Alaska: Extending Marriage to Same-Sex Couples Could Add $8 Million to State Economy

For Immediate Distribution
October 8, 2014

Laura Rodriguez,, (310) 956-2425
Donald Gatlin,, (202) 587-2871

LOS ANGELES—Extending marriage to same-sex couples in Alaska would generate an estimated $8 million in spending to the state economy, according to a new study authored by Williams Distinguished Scholar, M.V. Lee Badgett; Williams Gleason Kettel Summer Fellow, Justin M. O’Neill; and Williams Senior Counsel, Christy Mallory.

“This study confirms that all Alaskans would benefit from marriage for same-sex couples, not just the LGBT community,” said Badgett.

According to the 2010 U.S. Census, the most recent data available, 1,228 same-sex couples live in Alaska. Of those couples, the Institute estimates that 50 percent (614 couples) would choose to marry in the first three years, a pattern that has been observed in Massachusetts and elsewhere. Over 393 marriages would occur in the first year alone, and bring over $5.1 million in revenue to the state of Alaska that year.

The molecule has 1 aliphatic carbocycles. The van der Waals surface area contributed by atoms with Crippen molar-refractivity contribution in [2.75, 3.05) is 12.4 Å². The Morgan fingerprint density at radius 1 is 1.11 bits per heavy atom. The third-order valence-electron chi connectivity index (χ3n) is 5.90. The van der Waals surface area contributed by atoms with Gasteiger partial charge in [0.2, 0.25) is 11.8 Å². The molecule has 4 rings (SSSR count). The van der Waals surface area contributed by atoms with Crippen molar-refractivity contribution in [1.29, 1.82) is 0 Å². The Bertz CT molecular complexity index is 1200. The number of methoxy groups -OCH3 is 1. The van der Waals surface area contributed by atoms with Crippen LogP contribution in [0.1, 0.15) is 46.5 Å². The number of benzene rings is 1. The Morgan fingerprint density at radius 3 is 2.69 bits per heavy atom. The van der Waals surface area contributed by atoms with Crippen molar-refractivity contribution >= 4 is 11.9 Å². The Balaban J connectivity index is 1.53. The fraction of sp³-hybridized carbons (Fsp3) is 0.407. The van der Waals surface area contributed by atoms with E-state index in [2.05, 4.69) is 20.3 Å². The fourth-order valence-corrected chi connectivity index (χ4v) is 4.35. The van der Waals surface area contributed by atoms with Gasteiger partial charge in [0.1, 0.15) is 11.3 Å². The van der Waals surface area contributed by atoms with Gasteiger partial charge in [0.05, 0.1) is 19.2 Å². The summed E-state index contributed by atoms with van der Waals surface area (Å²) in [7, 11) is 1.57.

Key findings include:
• 614 in-state same-sex couples would choose to marry in the three years following an opening of marriage to same-sex couples in Alaska.
• The total spending on wedding arrangements and tourism by resident same-sex couples and their guests would add an estimated $8 million to the state and local economy of Alaska over the course of three years, with a $5.1 million boost in the first year alone.
• This economic boost would add $135,000 in sales tax revenue to local coffers.
• Spending related to same-sex couples’ wedding ceremonies and celebrations would create 26 to 79 jobs in the tourism and recreation sector for the state.

Analyses are informed by the methodology that the Williams Institute has used in previous studies of the economic impact of marriage in a number of other states. State-level data, 2010 Census data, and American Community Survey data were all used to estimate the economic impact of extending marriage to same-sex couples in Alaska. Estimates do not take into account the impact of same-sex couples from other states who will travel to Alaska to marry.

“Study after study has demonstrated that, in addition to significant revenue, marriage for same-sex couples also creates new jobs,” noted Mallory.

Click here for the full study.

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